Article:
So with the aid of his mollybolts, Todd and I (but, really I just held things) put the shelves up.

Up go the shelves

Toddley being a goof

And, then they were up!  They are utterly fantastic and now give me just enough space to have everything in my craft room organized.

The finished shelves

I have to pause a moment here to tell you about a special addition to my craft room.  I had been feeling a little sad about the fact that I have no bicycle representation in my craft room.  For those of you that know me well, bicycling is a huge part of my life (TakingTheWorldBySaddle.com).  So, DH talked to his brother, who made me the most special addition to my craft room EVER – a mini bike!  Trent is a metal artist.  I love it SO MUCH.  It makes me happy just looking at it.  So, it had to be the very first thing that I put on my new shelves.

My newest bicycle!

Everything in its place.

While we had the plaster-wrangling tools out, I also finally hung up my grandmother’s little antique shelves and added her pitcher collection to it.  It reminds me of playing “tea” when we were kids.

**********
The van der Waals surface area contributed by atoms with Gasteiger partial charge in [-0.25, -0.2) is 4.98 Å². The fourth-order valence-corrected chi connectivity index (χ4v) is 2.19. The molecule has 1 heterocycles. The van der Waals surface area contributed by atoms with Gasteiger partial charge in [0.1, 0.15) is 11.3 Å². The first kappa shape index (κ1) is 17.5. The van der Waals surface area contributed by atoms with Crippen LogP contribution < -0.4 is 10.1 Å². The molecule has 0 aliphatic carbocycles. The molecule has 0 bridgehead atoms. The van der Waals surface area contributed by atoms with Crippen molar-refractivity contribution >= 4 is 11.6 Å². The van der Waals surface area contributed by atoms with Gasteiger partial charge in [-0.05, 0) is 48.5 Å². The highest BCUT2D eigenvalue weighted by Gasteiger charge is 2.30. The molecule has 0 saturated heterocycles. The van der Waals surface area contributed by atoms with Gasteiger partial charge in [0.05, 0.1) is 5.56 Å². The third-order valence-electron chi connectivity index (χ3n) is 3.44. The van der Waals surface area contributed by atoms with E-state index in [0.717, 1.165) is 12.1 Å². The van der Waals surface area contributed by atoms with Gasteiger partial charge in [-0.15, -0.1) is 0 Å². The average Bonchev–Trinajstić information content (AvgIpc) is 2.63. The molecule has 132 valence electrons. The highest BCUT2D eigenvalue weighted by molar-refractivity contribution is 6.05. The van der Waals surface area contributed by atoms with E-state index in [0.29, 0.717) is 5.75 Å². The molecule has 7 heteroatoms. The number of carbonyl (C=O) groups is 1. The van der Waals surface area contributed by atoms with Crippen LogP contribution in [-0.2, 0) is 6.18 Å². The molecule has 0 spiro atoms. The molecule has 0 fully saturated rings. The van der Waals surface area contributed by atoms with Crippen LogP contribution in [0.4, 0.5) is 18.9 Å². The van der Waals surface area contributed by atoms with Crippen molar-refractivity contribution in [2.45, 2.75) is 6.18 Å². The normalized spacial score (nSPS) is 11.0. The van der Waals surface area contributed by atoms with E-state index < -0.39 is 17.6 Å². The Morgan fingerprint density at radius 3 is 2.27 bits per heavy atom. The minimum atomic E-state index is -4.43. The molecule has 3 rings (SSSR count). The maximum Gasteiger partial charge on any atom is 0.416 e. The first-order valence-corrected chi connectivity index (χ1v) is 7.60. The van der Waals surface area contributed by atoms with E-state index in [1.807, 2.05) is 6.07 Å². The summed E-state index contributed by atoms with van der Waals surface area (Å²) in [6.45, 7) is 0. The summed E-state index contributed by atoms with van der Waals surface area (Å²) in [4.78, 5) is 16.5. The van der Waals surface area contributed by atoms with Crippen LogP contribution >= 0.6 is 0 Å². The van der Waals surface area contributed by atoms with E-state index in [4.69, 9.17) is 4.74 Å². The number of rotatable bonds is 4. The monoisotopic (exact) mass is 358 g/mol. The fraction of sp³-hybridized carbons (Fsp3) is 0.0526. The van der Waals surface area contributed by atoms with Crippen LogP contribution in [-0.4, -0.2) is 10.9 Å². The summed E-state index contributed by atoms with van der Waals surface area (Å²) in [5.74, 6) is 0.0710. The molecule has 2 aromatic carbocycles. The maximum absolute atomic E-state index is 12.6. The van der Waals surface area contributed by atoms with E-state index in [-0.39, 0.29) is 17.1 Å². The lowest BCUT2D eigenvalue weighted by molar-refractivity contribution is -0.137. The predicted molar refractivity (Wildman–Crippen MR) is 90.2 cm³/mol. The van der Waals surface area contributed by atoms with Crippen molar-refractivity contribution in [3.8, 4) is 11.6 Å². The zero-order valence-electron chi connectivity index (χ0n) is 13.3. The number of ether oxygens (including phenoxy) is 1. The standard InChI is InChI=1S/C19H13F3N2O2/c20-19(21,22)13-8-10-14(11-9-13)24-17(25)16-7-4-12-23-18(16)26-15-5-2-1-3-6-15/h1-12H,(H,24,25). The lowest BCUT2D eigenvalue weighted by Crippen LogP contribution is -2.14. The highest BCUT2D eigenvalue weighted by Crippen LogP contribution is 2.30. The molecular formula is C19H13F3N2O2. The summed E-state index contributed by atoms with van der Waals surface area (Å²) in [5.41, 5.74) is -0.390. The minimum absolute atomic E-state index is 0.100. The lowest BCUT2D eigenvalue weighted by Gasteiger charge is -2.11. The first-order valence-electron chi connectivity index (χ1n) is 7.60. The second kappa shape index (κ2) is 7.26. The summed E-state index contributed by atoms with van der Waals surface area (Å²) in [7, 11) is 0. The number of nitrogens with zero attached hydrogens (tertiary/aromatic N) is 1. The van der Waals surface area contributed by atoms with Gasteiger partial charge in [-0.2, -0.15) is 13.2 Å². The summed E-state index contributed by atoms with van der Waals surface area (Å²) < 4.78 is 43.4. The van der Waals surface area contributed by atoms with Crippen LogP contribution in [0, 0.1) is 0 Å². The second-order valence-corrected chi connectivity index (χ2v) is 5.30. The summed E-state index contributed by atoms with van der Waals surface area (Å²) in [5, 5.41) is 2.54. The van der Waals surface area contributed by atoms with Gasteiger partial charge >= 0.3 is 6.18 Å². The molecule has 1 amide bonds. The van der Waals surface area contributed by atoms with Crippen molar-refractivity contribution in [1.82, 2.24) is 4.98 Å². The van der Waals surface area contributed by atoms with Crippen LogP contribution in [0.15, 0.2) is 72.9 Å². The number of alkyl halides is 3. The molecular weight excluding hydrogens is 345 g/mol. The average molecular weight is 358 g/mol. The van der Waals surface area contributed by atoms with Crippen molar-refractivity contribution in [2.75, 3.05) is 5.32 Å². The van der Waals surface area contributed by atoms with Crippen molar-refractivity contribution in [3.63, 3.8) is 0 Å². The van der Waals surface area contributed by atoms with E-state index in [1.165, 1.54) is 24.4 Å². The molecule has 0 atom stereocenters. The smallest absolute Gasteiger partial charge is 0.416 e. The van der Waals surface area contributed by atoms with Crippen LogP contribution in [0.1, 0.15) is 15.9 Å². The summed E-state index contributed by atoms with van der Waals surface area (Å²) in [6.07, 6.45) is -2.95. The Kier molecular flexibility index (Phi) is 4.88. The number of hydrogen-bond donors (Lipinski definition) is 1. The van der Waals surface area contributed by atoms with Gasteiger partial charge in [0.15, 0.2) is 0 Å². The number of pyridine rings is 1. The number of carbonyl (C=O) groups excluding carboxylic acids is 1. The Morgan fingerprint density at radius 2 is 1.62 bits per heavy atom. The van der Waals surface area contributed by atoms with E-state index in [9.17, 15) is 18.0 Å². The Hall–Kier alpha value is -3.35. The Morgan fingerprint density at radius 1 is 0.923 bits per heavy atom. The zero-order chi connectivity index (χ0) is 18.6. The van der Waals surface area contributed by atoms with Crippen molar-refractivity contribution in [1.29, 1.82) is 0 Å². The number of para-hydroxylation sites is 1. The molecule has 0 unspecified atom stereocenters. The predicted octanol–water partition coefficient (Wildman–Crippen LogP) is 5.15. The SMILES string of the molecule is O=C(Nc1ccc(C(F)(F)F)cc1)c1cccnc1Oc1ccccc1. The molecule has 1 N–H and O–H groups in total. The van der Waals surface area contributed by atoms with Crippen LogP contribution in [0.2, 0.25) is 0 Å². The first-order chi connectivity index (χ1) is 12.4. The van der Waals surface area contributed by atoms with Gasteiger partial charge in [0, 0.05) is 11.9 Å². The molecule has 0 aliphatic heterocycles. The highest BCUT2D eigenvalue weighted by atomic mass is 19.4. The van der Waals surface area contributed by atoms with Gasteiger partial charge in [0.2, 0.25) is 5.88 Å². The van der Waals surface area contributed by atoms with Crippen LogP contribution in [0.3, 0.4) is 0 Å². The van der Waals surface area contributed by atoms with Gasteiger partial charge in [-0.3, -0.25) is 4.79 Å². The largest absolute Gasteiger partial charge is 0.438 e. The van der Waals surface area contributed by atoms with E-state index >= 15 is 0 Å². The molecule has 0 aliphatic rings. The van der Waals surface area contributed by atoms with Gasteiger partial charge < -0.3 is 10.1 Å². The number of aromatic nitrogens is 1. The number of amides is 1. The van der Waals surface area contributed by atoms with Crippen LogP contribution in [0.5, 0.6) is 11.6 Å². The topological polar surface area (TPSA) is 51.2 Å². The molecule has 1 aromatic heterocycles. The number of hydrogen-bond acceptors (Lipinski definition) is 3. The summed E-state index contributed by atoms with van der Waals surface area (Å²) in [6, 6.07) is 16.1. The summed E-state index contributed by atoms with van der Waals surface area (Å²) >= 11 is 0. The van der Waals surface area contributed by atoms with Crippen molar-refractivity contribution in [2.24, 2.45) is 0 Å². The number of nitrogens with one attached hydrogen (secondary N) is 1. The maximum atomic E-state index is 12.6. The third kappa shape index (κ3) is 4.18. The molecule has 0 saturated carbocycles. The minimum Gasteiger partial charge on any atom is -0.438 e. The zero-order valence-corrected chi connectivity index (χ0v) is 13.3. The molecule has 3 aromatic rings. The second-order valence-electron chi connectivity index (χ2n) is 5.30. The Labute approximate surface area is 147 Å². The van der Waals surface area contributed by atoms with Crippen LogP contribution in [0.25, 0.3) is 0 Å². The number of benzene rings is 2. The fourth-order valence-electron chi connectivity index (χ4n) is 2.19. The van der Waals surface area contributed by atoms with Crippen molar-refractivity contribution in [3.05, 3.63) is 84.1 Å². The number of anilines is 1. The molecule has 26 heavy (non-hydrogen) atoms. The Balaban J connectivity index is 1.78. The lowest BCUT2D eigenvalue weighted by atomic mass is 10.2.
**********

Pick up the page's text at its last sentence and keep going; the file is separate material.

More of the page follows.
Grangi’s Pitcher Collection

I organized all of my patterns into the bottom drawers of my filing cabinet.  I need to make dividers for them.  But, it’s been a perfect storage solution for now.

My pattern collection

I also was so lucky to find this awesome ironing board/chair at an antique store near here.  It was only $45!  It’s an ironing board!  It’s a chair!  It’s a step stool!   (It folds up.)  Too cool.  So, one of my next sewing projects needs to be making a custom cover for this little baby.

It’s an ironing board!

Having a space that I can call my own for creating has drastically changed how often I craft.  Because I love my room, I spend as much time in it as possible.  Moral of the story:  if you’ve been thinking about a craft room makeover, do it!  Do not pass go.  Do not collect $200.  Do it.  You won’t be sorry!

Homemade Cranberry Almond Granola

I love cereal, so I knew swearing off of packaged foods for a month would be tough because I would have to give up my beloved Honey Bunches of Oats. To satiate my cereal yearnings, I decided to try to make homemade granola. I was surprised at just how easy granola is to make and I chastised myself for not making it sooner! This is a recipe you can definitely play with and make your own.